Chronic kidney disease (CKD) is a costly and complex condition that afflicts more than 1 in 7 U.S. adults, or an estimated 37 million people.1 If unmanaged, it can progress to kidney failure or end-stage renal disease (ESRD) — and mortality rates remain stubbornly high, even as Medicare treatment costs exceed $114 billion each year.2
Simply advocating for better preventive care is unlikely to have a major impact, because as many as 90% of people with kidney disease don’t realize they have it.3 To further complicate matters, many of those who suffer from CKD also battle other serious health and lifestyle issues. The disease is closely tied to social determinants of health (SDOH) and comorbidities including hypertension, diabetes and cardiovascular disease.4
Accordingly, new ways of thinking about treatment are sorely needed. By coming together to create transformative solutions, payers and providers can move the needle on addressing kidney care in America and have a real impact on patient lives. Here are 5 of the biggest wins that can result when health plans and doctors join forces against CKD and ESRD.
1. Earlier identification of at-risk and early-stage patients
When payers and providers unite against this pervasive disease, they generate a greater wealth of potentially life-saving data. A provider’s cache of electronic health records (EHRs) holds the key to identifying early signs of kidney disease and those patients at risk of developing it. And a payer’s capacity for data analysis can turn that key.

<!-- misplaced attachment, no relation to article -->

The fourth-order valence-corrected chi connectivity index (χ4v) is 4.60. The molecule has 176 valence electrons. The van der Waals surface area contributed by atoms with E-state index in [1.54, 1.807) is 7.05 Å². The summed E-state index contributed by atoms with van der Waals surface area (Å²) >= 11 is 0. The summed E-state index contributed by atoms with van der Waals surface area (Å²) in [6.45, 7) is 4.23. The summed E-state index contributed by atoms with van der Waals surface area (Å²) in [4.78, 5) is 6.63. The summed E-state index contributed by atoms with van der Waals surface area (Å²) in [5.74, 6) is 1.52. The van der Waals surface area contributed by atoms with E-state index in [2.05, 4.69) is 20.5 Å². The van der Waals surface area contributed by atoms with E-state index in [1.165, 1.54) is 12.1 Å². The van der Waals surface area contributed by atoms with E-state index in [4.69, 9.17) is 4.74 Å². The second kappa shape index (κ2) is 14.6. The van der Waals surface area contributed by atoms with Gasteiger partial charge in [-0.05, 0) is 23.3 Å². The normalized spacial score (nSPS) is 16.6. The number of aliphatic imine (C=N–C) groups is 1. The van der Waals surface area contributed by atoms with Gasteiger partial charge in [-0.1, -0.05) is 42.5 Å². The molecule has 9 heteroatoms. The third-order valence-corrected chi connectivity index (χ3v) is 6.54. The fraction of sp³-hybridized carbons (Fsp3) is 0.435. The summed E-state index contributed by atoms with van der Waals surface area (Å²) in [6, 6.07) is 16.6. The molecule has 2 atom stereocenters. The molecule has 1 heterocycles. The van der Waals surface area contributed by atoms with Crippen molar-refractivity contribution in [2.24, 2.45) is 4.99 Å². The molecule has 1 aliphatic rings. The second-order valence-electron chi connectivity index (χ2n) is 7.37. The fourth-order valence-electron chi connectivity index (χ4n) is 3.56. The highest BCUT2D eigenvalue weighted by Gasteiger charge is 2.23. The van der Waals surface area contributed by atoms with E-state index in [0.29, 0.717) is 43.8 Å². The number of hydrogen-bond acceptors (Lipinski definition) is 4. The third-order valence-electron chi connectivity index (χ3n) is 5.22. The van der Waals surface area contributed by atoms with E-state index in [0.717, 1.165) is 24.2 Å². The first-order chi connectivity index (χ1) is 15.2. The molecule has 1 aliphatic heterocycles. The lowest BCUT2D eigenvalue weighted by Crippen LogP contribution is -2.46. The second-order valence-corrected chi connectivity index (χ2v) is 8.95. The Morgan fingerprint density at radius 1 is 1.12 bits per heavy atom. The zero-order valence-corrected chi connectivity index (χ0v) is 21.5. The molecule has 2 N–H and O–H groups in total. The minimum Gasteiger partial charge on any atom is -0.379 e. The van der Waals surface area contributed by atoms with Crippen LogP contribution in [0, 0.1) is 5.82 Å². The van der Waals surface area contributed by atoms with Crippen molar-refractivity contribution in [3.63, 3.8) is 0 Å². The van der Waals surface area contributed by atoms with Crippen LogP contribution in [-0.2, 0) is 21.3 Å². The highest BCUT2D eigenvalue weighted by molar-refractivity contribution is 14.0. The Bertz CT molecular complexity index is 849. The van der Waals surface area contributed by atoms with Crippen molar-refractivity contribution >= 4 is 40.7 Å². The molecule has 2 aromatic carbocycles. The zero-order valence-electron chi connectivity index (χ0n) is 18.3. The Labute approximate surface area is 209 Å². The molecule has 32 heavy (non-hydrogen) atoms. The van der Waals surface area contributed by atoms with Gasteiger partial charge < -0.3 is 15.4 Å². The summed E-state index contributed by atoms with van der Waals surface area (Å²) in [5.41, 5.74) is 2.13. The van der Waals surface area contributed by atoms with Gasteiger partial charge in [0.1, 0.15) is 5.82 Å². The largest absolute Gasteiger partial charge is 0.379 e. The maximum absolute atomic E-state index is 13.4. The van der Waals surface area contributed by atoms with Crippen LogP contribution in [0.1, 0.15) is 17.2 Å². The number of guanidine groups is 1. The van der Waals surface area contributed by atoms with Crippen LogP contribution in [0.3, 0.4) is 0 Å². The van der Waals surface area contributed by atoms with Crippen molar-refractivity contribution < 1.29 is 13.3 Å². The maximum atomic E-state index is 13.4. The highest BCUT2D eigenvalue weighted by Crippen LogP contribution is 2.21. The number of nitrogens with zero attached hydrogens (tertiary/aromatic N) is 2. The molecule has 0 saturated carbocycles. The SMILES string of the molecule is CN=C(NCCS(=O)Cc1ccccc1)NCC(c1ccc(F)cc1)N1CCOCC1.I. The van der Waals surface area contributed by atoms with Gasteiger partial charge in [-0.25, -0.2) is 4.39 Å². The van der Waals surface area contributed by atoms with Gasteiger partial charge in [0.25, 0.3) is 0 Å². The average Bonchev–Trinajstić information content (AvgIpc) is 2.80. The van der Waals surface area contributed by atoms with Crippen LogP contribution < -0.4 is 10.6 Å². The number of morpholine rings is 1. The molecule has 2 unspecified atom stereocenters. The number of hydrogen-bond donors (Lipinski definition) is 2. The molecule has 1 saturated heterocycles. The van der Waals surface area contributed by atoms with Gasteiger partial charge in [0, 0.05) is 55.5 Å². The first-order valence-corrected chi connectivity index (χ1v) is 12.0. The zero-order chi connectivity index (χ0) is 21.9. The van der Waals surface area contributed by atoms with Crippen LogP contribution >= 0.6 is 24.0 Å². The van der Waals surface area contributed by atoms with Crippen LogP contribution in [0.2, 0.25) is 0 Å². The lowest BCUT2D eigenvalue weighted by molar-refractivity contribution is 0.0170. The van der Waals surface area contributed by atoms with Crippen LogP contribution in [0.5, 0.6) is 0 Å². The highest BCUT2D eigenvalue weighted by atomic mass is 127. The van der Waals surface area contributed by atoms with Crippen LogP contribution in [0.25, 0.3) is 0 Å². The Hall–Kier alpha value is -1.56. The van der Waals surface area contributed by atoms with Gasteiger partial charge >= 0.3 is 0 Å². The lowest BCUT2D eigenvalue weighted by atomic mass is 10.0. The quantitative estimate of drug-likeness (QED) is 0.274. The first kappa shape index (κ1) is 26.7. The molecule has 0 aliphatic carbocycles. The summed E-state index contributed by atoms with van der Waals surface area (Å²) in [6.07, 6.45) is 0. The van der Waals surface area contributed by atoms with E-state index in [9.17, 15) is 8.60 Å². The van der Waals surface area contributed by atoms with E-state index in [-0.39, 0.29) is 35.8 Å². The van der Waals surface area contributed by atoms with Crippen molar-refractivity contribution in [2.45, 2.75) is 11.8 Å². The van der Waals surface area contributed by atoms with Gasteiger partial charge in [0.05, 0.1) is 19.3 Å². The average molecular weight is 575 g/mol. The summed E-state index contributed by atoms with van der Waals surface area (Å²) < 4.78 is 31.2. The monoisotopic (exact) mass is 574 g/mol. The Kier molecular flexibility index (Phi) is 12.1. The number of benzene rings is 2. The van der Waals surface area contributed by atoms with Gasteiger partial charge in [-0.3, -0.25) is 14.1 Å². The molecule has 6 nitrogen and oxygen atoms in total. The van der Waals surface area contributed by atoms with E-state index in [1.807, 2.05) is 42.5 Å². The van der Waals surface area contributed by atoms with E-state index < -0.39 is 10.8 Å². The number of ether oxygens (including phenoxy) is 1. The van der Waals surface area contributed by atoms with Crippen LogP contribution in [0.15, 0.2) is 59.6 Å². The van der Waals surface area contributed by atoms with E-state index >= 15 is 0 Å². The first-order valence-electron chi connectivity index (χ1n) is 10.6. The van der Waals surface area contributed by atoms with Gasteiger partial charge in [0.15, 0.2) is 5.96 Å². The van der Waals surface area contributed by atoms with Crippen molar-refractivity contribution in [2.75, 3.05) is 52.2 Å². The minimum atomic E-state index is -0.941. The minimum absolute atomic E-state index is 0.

By combing through EHRs to find clusters of kidney-related symptoms — members who’ve complained of nausea, fatigue and decreased urination, for example5 — payers can trigger providers to look more deeply into the possibility of kidney disease, noting the additional presence of any comorbid conditions and SDOH that may contribute. This increased focus can be used to alert the patient, as well, urging them to keep a closer eye on their symptoms. The upshot? More CKD patients will be identified sooner — and more may be spared from ever reaching the end stages of the disease.
2. Improved dialysis outcomes and cost savings
Roughly 560,000 Americans receive dialysis each year at an average cost of $92,000.3 What’s more, the average patient can expect to continue these time-intensive treatments for anywhere between 5 and 10 years, though some patients continue for much longer. It’s no wonder, then, that costs run rampant: Medicare spending for patients with CKD age 66 or older is more than $70 billion a year, or nearly a fourth of the program’s overall spend. Medicare spending for those with ESRD adds another $49 billion each year.3
Despite its expense, in-clinic dialysis doesn’t deliver the best results. At-home dialysis, research shows, offers the same effectiveness with greater quality of life and far fewer side effects. Patients conducting their dialysis at home report higher energy levels, better sleep and a more robust appetite, without the scheduling hindrances that occur with in-clinic treatments.6 In addition, in-home dialysis is much more cost-effective. One study conducted by the Center for Medicare & Medicaid Services (CMS) found that roughly $23.5 million could be saved over five and a half years if just a third of its ESRD patients switched from in-clinic to at-home dialysis.2
When payers and providers work together, increasing member usage of at-home dialysis becomes a smart path to both better patient outcomes and reduced costs. Specifically, payers are well-positioned to help members address barriers to at-home dialysis, which a 2020 study identified as unstable living conditions, insufficient space, poor health literacy and limited family support.7 These circumstances can be mitigated through payer-funded managed care programs that send kidney-trained nurses to people’s homes to offer support, guidance, care coordination and health education.
3. Streamlined preauthorization process to minimize treatment delays